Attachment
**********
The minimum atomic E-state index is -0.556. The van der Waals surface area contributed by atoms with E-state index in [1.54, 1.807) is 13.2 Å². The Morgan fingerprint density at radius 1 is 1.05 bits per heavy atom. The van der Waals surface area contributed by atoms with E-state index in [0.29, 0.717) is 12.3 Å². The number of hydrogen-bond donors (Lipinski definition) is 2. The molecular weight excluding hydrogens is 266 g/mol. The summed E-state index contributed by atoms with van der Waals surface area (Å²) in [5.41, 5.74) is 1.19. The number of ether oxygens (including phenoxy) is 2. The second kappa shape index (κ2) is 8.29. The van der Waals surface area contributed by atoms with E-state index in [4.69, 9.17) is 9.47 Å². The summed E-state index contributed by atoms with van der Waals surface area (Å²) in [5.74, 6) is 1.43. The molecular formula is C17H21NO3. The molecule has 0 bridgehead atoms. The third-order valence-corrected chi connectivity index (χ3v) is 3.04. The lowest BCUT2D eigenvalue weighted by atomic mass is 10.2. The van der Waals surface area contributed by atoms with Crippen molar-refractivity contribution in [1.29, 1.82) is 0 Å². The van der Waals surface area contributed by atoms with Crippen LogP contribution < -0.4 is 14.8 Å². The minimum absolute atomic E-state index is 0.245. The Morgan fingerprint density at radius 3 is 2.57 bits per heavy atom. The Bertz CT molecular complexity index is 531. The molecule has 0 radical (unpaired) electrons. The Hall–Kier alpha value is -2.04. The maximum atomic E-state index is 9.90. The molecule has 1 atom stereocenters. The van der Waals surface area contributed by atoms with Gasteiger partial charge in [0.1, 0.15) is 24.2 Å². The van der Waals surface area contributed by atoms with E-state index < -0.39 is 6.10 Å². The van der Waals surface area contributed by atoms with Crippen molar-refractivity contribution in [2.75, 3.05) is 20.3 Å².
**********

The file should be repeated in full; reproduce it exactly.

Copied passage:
The minimum atomic E-state index is -0.556. The van der Waals surface area contributed by atoms with E-state index in [1.54, 1.807) is 13.2 Å². The Morgan fingerprint density at radius 1 is 1.05 bits per heavy atom. The van der Waals surface area contributed by atoms with E-state index in [0.29, 0.717) is 12.3 Å². The number of hydrogen-bond donors (Lipinski definition) is 2. The molecular weight excluding hydrogens is 266 g/mol. The summed E-state index contributed by atoms with van der Waals surface area (Å²) in [5.41, 5.74) is 1.19. The number of ether oxygens (including phenoxy) is 2. The second kappa shape index (κ2) is 8.29. The van der Waals surface area contributed by atoms with E-state index in [4.69, 9.17) is 9.47 Å². The summed E-state index contributed by atoms with van der Waals surface area (Å²) in [5.74, 6) is 1.43. The molecular formula is C17H21NO3. The molecule has 0 bridgehead atoms. The third-order valence-corrected chi connectivity index (χ3v) is 3.04. The lowest BCUT2D eigenvalue weighted by atomic mass is 10.2. The van der Waals surface area contributed by atoms with Crippen molar-refractivity contribution in [1.29, 1.82) is 0 Å². The van der Waals surface area contributed by atoms with Crippen LogP contribution < -0.4 is 14.8 Å². The minimum absolute atomic E-state index is 0.245. The Morgan fingerprint density at radius 3 is 2.57 bits per heavy atom. The Bertz CT molecular complexity index is 531. The molecule has 0 radical (unpaired) electrons. The Hall–Kier alpha value is -2.04. The maximum atomic E-state index is 9.90. The molecule has 1 atom stereocenters. The van der Waals surface area contributed by atoms with Gasteiger partial charge in [0.1, 0.15) is 24.2 Å². The van der Waals surface area contributed by atoms with E-state index < -0.39 is 6.10 Å². The van der Waals surface area contributed by atoms with Crippen molar-refractivity contribution in [2.75, 3.05) is 20.3 Å².